The three secondary or "criminal" skills, forgery, thuggery, and embezzlement, can also be learned by characters. Characters may also form or work for "companies", allowing "money" to be accumulated more easily by all involved, and enabling Employees to exercise their Profession specific abilities by working in a mind numbing day job that slowly eats away at their soul. The power to form companies is only available to the Entrepreneur profession and its variants, while the ability to "buy" companies is reserved for Tier 1 professions, such as Billionaire. Much of TGE play involves "merchandise". This merchandise, also called "things" or "stuff", is usually available from areas called "shops". Merchandise is acquired by paying money to shops, and usually rewards the player with the brief thrill of possessing some small proof of their material wealth and therefore worth as a person, before the feeling wears off and they are once again plunged into the depths of a hollow depression. It is also through the sale of "Stuff" that a large degree of money is acquired, especially by the Tier 1 professions, who then give back to the game by buying more and bigger "stuff" than anyone else could possibly afford, ever.
Wall Street makes it very clear that it is not possible to win TGE in any technical sense of the word, as the game was designed to be open ended. It is agreed by the general player populace, however, that Bill Gates has almost certainly won the game, having reached Tier 1 and the Billionaire profession in record time. Rumour has it that, bored with TGE's mediocre and unchallenging end-game, Bill Gates has since moved on to play other MMRPGs such as World of Warcraft. Other players notable for having reached endgame and, to all intents and purposes, "won" include Steve Jobs, Warren Buffet, and Donald Trump.
edit Criticism and Controversy
Following the surprise release of "Cataclysm: The Second Crash" in 2008, Wall Street was criticised widely for not giving players fair warning about the release, and being unimaginative with their content. A high level Politician player, Barack Obama, was one of Wall Street's most outspoken critics. Wall Street has since made changes to the expansion pack that ensure it avoids being quite as doom-and-gloom as "The Great Depression; Wrath of the Crash". Wall Street has also attempted to make amends to its dissatisfied player base by promising a fourth expansion pack, to be released at some time in the next 200 years "Global Economy; Oil Crisis -- ' This time it's gone for good' ".
Wall Street has also been criticised for its handling of the removal of the Sweatshop Worker profession. "It isn't fair that World 2 and 3 players have access to this profession when premium paying World 1 players don't." Said one subscriber during the Sweatshop scandal of 1979, "We demand to be able to work in factories for pittance as well. It's shocking that Wall Street is able to get away with depriving some of its most committed players of such a significant part of the game's content!" Wall Street, however, once again managed to avoid losing too many subscribers as a result of these controversies, and - as always - remained at the top of the MMRPG market.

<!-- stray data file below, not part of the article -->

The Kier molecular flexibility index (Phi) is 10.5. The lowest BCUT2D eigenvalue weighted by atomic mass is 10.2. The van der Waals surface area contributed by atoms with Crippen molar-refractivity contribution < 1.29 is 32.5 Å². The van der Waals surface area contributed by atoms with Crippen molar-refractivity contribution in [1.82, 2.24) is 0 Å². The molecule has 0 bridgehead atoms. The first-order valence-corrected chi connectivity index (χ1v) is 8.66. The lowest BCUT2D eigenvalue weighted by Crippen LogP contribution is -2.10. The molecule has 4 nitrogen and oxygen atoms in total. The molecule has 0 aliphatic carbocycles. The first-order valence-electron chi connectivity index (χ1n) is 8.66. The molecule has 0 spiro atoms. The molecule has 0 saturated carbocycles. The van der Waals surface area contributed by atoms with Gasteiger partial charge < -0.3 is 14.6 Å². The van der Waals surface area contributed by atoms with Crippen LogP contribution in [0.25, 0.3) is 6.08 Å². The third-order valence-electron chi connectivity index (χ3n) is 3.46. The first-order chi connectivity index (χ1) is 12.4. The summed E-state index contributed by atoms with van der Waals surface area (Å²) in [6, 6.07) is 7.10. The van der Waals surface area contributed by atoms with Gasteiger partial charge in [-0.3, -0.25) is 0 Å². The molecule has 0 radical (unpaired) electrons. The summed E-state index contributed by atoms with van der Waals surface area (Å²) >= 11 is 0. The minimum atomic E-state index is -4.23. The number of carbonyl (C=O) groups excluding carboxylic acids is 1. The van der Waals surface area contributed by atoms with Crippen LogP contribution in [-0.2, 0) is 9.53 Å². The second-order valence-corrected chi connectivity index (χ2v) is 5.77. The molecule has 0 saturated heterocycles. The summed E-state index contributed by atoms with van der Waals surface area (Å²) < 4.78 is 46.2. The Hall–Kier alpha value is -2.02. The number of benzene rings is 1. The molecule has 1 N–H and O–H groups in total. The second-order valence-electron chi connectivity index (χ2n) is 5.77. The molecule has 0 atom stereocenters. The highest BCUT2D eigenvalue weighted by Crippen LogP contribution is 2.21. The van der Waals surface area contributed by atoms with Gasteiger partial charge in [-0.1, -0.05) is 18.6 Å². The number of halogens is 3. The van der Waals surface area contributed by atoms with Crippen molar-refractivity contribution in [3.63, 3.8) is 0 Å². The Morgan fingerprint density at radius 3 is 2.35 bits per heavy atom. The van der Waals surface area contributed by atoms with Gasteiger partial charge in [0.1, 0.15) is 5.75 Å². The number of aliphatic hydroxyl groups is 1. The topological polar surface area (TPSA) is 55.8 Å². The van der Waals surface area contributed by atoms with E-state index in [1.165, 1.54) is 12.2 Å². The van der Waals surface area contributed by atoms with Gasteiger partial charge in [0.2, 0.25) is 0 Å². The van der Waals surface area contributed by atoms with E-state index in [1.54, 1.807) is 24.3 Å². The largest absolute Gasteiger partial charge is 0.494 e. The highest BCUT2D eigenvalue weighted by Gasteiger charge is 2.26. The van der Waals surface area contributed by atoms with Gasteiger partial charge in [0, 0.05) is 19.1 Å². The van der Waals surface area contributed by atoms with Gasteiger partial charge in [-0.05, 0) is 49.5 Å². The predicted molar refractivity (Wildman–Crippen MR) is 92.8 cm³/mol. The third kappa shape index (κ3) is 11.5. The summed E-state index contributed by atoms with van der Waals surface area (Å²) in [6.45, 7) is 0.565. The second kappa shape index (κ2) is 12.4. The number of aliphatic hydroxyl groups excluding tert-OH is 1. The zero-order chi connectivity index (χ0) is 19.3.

The Global Economy has been banned in several countries in the past, notably Cuba, the USSR, and Communist China. The ban was lifted in all of these countries, due to leaders wanting "in on the fun", and China is one of the countries whose citizens now enjoy access to the controversial Sweatshop Worker profession. The game continues to be banned in North Korea, although it is believed that Kim Jong Il plays in secret, making great use of all three of the secondary criminal skills.
Several attempts have been made to hack the game. The most recent being Robert Mugabe's frenzied Printing of Money (one of the abilities available to high level politicians), this was little cause for concern however, as his attempt at exploiting his bugged ability simply caused the area of the World 3 server he was in to crash.
edit Future Development
"Global Economy; Oil Crisis -- ' This time it's gone for good' " is said to be currently in the preliminary stages of development. Some commentators hold that this could be an enormously exciting release, plunging players into a world of even greater economic crisis than "The Great Depression; Wrath of the Crash" did. Others claim that Wall Street is simply spreading rumours in order to hype this next release, and that it will really be nothing more than a superficial patch, designed to fix bugs that have been caused by a slight incompatability issue between the players and "Cataclysm; Financial Crisis". Wall Street has not yet indulged in making a formal press release, but unofficial sources from inside the development team have referred to the coming expansion as "All new and totally revolutionary". Players look happily forward to seeing what new excitement the expansion will bring.